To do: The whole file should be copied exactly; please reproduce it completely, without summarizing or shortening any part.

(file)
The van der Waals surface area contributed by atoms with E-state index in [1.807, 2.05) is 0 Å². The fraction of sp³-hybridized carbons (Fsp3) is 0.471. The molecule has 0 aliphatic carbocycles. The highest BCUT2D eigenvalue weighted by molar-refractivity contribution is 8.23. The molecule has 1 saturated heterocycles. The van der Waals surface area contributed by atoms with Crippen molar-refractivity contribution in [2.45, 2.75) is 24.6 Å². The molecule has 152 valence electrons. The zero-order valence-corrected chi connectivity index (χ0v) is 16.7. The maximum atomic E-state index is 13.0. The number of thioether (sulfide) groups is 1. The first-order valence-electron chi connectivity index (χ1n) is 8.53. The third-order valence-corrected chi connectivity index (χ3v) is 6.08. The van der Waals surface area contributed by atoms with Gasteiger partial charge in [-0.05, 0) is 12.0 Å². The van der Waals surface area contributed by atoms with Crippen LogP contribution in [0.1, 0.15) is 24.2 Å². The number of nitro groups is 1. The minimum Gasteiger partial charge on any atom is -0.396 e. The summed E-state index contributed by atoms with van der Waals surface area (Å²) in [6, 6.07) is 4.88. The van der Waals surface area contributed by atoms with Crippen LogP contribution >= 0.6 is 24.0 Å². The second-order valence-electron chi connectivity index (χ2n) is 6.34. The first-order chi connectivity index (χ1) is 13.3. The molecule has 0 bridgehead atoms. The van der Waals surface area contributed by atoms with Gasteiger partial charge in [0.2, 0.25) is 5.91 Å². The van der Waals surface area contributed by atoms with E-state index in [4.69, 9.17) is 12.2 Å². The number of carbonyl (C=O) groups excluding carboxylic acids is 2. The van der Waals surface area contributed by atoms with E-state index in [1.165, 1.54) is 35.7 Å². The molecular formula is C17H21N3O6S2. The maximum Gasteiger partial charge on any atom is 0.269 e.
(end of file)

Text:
The van der Waals surface area contributed by atoms with E-state index in [1.807, 2.05) is 0 Å². The fraction of sp³-hybridized carbons (Fsp3) is 0.471. The molecule has 0 aliphatic carbocycles. The highest BCUT2D eigenvalue weighted by molar-refractivity contribution is 8.23. The molecule has 1 saturated heterocycles. The van der Waals surface area contributed by atoms with Crippen molar-refractivity contribution in [2.45, 2.75) is 24.6 Å². The molecule has 152 valence electrons. The zero-order valence-corrected chi connectivity index (χ0v) is 16.7. The maximum atomic E-state index is 13.0. The number of thioether (sulfide) groups is 1. The first-order valence-electron chi connectivity index (χ1n) is 8.53. The third-order valence-corrected chi connectivity index (χ3v) is 6.08. The van der Waals surface area contributed by atoms with Gasteiger partial charge in [-0.05, 0) is 12.0 Å². The van der Waals surface area contributed by atoms with Crippen LogP contribution in [0.1, 0.15) is 24.2 Å². The number of nitro groups is 1. The minimum Gasteiger partial charge on any atom is -0.396 e. The summed E-state index contributed by atoms with van der Waals surface area (Å²) in [6, 6.07) is 4.88. The van der Waals surface area contributed by atoms with Crippen LogP contribution >= 0.6 is 24.0 Å². The second-order valence-electron chi connectivity index (χ2n) is 6.34. The first-order chi connectivity index (χ1) is 13.3. The molecule has 0 bridgehead atoms. The van der Waals surface area contributed by atoms with Gasteiger partial charge in [0.2, 0.25) is 5.91 Å². The van der Waals surface area contributed by atoms with E-state index in [4.69, 9.17) is 12.2 Å². The number of carbonyl (C=O) groups excluding carboxylic acids is 2. The van der Waals surface area contributed by atoms with E-state index in [1.165, 1.54) is 35.7 Å². The molecular formula is C17H21N3O6S2. The maximum Gasteiger partial charge on any atom is 0.269 e.